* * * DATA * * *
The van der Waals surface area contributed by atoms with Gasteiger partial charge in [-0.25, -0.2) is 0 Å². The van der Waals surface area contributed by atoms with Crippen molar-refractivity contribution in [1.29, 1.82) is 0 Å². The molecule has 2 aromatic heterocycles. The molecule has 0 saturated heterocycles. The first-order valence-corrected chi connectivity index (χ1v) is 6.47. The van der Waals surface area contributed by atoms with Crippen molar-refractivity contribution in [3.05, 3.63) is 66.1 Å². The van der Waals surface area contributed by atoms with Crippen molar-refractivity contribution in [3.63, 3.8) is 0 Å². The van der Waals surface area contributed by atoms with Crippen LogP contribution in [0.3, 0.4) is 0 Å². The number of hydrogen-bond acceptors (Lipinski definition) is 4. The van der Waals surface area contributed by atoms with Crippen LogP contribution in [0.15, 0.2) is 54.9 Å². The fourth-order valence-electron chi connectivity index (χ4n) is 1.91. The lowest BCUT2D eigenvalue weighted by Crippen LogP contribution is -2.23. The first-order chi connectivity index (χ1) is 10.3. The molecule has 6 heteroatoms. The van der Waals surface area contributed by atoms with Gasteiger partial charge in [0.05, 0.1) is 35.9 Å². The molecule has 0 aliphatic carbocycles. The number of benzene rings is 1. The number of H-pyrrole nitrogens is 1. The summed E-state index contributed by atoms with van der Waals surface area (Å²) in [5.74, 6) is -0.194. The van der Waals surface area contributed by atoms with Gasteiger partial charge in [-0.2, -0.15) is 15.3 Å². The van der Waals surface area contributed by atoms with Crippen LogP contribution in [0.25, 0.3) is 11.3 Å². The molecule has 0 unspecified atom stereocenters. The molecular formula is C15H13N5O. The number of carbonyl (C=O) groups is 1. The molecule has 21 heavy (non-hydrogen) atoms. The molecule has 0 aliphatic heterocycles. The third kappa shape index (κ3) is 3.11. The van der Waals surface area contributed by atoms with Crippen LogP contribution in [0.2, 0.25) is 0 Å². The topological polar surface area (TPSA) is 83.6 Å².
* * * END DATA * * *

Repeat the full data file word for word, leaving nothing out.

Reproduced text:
The van der Waals surface area contributed by atoms with Gasteiger partial charge in [-0.25, -0.2) is 0 Å². The van der Waals surface area contributed by atoms with Crippen molar-refractivity contribution in [1.29, 1.82) is 0 Å². The molecule has 2 aromatic heterocycles. The molecule has 0 saturated heterocycles. The first-order valence-corrected chi connectivity index (χ1v) is 6.47. The van der Waals surface area contributed by atoms with Crippen molar-refractivity contribution in [3.05, 3.63) is 66.1 Å². The van der Waals surface area contributed by atoms with Crippen molar-refractivity contribution in [3.63, 3.8) is 0 Å². The van der Waals surface area contributed by atoms with Crippen LogP contribution in [0.3, 0.4) is 0 Å². The number of hydrogen-bond acceptors (Lipinski definition) is 4. The van der Waals surface area contributed by atoms with Crippen LogP contribution in [0.15, 0.2) is 54.9 Å². The fourth-order valence-electron chi connectivity index (χ4n) is 1.91. The lowest BCUT2D eigenvalue weighted by Crippen LogP contribution is -2.23. The first-order chi connectivity index (χ1) is 10.3. The molecule has 6 heteroatoms. The van der Waals surface area contributed by atoms with Gasteiger partial charge in [0.05, 0.1) is 35.9 Å². The molecule has 0 aliphatic carbocycles. The number of benzene rings is 1. The number of H-pyrrole nitrogens is 1. The summed E-state index contributed by atoms with van der Waals surface area (Å²) in [5.74, 6) is -0.194. The van der Waals surface area contributed by atoms with Gasteiger partial charge in [-0.2, -0.15) is 15.3 Å². The van der Waals surface area contributed by atoms with Crippen LogP contribution in [0.25, 0.3) is 11.3 Å². The molecule has 0 unspecified atom stereocenters. The molecular formula is C15H13N5O. The number of carbonyl (C=O) groups is 1. The molecule has 21 heavy (non-hydrogen) atoms. The molecule has 0 aliphatic heterocycles. The third kappa shape index (κ3) is 3.11. The van der Waals surface area contributed by atoms with Crippen LogP contribution in [0.2, 0.25) is 0 Å². The topological polar surface area (TPSA) is 83.6 Å².